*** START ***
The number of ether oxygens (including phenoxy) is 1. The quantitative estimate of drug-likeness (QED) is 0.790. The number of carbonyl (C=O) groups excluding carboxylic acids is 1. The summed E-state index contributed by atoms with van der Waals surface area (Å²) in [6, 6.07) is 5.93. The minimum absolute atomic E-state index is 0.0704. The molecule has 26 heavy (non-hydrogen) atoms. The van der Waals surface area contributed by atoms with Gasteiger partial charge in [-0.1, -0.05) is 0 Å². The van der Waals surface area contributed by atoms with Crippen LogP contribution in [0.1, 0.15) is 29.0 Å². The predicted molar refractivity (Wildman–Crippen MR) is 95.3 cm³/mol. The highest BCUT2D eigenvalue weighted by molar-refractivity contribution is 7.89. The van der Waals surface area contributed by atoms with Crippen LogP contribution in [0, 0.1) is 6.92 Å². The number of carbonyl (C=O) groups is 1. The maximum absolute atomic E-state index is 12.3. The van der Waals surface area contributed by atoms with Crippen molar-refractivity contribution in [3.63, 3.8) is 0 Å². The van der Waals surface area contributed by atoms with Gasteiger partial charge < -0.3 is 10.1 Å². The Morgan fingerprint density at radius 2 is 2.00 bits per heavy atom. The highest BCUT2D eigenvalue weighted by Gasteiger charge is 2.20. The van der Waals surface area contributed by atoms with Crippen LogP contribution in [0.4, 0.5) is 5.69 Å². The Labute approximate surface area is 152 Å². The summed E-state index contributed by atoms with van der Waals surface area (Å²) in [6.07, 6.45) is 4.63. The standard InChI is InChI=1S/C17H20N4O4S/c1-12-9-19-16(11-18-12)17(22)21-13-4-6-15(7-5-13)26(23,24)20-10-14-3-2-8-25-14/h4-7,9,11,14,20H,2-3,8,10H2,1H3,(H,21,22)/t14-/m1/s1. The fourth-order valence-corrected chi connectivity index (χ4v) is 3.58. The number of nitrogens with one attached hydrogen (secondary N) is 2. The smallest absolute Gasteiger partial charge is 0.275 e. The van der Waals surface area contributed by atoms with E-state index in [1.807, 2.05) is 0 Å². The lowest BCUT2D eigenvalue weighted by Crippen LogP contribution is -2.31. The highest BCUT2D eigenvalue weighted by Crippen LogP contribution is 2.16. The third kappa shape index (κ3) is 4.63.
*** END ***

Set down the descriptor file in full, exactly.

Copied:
The number of ether oxygens (including phenoxy) is 1. The quantitative estimate of drug-likeness (QED) is 0.790. The number of carbonyl (C=O) groups excluding carboxylic acids is 1. The summed E-state index contributed by atoms with van der Waals surface area (Å²) in [6, 6.07) is 5.93. The minimum absolute atomic E-state index is 0.0704. The molecule has 26 heavy (non-hydrogen) atoms. The van der Waals surface area contributed by atoms with Gasteiger partial charge in [-0.1, -0.05) is 0 Å². The van der Waals surface area contributed by atoms with Crippen LogP contribution in [0.1, 0.15) is 29.0 Å². The predicted molar refractivity (Wildman–Crippen MR) is 95.3 cm³/mol. The highest BCUT2D eigenvalue weighted by molar-refractivity contribution is 7.89. The van der Waals surface area contributed by atoms with Crippen LogP contribution in [0, 0.1) is 6.92 Å². The number of carbonyl (C=O) groups is 1. The maximum absolute atomic E-state index is 12.3. The van der Waals surface area contributed by atoms with Crippen molar-refractivity contribution in [3.63, 3.8) is 0 Å². The van der Waals surface area contributed by atoms with Gasteiger partial charge < -0.3 is 10.1 Å². The Morgan fingerprint density at radius 2 is 2.00 bits per heavy atom. The highest BCUT2D eigenvalue weighted by Gasteiger charge is 2.20. The van der Waals surface area contributed by atoms with Crippen LogP contribution in [0.4, 0.5) is 5.69 Å². The Labute approximate surface area is 152 Å². The summed E-state index contributed by atoms with van der Waals surface area (Å²) in [6.07, 6.45) is 4.63. The standard InChI is InChI=1S/C17H20N4O4S/c1-12-9-19-16(11-18-12)17(22)21-13-4-6-15(7-5-13)26(23,24)20-10-14-3-2-8-25-14/h4-7,9,11,14,20H,2-3,8,10H2,1H3,(H,21,22)/t14-/m1/s1. The fourth-order valence-corrected chi connectivity index (χ4v) is 3.58. The number of nitrogens with one attached hydrogen (secondary N) is 2. The smallest absolute Gasteiger partial charge is 0.275 e. The van der Waals surface area contributed by atoms with E-state index in [1.807, 2.05) is 0 Å². The lowest BCUT2D eigenvalue weighted by Crippen LogP contribution is -2.31. The highest BCUT2D eigenvalue weighted by Crippen LogP contribution is 2.16. The third kappa shape index (κ3) is 4.63.